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HalfPint is a trusted home cook.
For jalapenos, size usually does not correlate directly with heat. I've eaten jalapenos of all sizes and sometimes there's heat in all of them and sometimes, no heat at all. It's a lot like Russian Roulette. The few years, every jalapeno that I bought didn't have any heat at all. I got so frustrated that I now get serranos if I want heat.
Trena is a trusted source on general cooking.
I agree with Halfpint re: the size of jalapenos not being a factor in predicting heat. If you are trying lower the heat of a jalapeno, simply remove the pith (the white part inside the pepper) and seeds. Also, wear gloves when you're chopping them to avoid burning the heck out of your eyes.
Andrea is a cooking teacher, food writer, contributing editor at Rodale's Organic Life, and a cookbook author; her latest book is The Banh Mi Handbook.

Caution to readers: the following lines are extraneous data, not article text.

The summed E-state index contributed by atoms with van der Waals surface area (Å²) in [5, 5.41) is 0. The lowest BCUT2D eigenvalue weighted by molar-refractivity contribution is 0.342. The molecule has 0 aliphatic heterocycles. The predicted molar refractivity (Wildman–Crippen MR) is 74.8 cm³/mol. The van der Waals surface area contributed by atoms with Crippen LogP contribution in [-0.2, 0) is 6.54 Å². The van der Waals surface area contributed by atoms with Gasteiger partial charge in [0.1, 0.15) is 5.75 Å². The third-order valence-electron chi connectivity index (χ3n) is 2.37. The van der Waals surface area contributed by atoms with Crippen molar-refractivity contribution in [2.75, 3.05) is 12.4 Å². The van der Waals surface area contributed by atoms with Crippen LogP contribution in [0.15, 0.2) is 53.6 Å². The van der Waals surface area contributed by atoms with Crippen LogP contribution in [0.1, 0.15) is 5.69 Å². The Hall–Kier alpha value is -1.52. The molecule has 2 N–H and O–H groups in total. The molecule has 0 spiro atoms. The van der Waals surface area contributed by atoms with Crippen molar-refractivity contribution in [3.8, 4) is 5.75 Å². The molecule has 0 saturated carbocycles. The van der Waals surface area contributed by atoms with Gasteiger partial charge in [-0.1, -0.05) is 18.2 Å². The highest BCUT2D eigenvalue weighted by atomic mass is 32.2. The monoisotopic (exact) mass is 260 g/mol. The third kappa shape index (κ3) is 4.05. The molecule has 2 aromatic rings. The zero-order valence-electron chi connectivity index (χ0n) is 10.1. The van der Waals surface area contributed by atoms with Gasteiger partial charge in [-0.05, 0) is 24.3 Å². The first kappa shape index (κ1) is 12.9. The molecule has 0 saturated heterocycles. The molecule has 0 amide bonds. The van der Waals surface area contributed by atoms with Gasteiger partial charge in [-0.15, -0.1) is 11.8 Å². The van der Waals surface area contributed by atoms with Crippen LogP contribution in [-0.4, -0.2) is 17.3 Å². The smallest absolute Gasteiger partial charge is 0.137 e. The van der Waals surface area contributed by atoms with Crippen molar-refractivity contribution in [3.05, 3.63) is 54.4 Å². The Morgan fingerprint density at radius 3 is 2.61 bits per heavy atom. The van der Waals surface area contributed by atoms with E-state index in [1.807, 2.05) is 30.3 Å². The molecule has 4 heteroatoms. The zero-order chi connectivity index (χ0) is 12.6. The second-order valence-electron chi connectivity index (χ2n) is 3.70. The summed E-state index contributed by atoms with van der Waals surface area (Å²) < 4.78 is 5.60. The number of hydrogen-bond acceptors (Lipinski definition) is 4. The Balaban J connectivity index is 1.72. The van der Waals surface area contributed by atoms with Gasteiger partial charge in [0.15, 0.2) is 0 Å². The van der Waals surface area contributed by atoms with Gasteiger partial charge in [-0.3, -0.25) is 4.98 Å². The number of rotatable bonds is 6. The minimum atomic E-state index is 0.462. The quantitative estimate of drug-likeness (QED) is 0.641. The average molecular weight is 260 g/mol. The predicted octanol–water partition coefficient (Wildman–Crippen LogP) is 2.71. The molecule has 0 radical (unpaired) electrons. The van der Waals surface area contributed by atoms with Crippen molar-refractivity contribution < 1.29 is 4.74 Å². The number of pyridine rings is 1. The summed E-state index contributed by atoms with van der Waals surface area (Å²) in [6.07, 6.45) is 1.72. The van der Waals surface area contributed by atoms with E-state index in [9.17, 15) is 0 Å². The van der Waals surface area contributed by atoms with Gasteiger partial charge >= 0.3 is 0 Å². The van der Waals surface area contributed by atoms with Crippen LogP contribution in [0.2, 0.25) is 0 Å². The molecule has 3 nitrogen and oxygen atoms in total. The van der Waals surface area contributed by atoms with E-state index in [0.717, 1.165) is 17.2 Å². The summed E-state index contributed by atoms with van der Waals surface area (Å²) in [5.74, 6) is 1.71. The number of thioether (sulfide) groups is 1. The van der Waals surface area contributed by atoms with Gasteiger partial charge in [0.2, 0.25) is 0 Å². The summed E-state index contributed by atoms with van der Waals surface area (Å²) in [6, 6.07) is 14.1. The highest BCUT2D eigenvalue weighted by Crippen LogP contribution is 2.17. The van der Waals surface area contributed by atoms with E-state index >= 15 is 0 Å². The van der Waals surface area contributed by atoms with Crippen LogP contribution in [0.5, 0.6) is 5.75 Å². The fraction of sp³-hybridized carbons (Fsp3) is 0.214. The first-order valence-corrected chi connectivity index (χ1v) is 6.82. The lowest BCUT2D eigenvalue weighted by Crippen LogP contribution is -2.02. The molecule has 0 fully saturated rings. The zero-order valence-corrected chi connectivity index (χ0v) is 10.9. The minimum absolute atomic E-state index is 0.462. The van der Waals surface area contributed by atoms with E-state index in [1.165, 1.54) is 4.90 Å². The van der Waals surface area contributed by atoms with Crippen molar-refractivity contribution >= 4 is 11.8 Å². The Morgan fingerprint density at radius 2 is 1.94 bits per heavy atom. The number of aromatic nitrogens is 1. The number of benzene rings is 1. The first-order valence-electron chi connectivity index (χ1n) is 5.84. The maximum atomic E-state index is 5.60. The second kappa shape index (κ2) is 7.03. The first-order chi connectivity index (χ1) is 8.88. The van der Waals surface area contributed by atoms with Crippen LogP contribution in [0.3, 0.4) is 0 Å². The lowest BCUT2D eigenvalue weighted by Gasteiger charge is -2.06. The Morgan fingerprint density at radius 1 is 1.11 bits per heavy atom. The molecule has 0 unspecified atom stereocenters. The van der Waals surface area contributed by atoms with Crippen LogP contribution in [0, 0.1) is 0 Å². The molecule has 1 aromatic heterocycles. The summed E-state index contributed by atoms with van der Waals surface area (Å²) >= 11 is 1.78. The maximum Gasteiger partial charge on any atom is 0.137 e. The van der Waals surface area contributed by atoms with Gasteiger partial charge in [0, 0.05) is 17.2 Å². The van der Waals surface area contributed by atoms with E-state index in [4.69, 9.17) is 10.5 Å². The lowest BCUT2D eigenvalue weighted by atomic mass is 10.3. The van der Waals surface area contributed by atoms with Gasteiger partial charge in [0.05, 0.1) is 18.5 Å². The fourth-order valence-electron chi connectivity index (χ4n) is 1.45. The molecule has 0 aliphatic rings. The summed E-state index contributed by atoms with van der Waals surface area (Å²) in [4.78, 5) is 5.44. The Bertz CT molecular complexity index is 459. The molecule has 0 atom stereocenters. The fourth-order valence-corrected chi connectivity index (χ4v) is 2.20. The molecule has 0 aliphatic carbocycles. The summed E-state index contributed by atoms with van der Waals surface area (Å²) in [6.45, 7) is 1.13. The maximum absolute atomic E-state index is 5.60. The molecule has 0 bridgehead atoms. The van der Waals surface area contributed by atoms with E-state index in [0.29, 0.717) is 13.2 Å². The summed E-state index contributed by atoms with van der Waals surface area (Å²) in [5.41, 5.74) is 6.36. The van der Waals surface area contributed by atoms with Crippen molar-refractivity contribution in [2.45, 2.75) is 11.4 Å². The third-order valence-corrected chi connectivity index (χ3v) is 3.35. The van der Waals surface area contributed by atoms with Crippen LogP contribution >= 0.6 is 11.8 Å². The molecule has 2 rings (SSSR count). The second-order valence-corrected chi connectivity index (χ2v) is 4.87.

Um, size does not matter. I feel your frustration. Some jalapenos these days taste like green bell pepper. Yuck. Local farmers say that the heat level correlates with the weather. Warmer weather means hotter chiles. This time of the year, double down on the chiles, keep the seeds and membranes intact (near the stem) as the heat is located there.
For many plant fruits, the longer you let them grow on their vine the more likely they are to lose some sweetness. Because of the capsicum in peppers there will always be that Hoyt spicy ness but it won't be that well rounded of a flavor so if you just want spicy then get medium guys. Some peppers are likely to lose SOME heat the longer they spend on the vine. This goes for many plant fruits. Squash bell peppers even carrots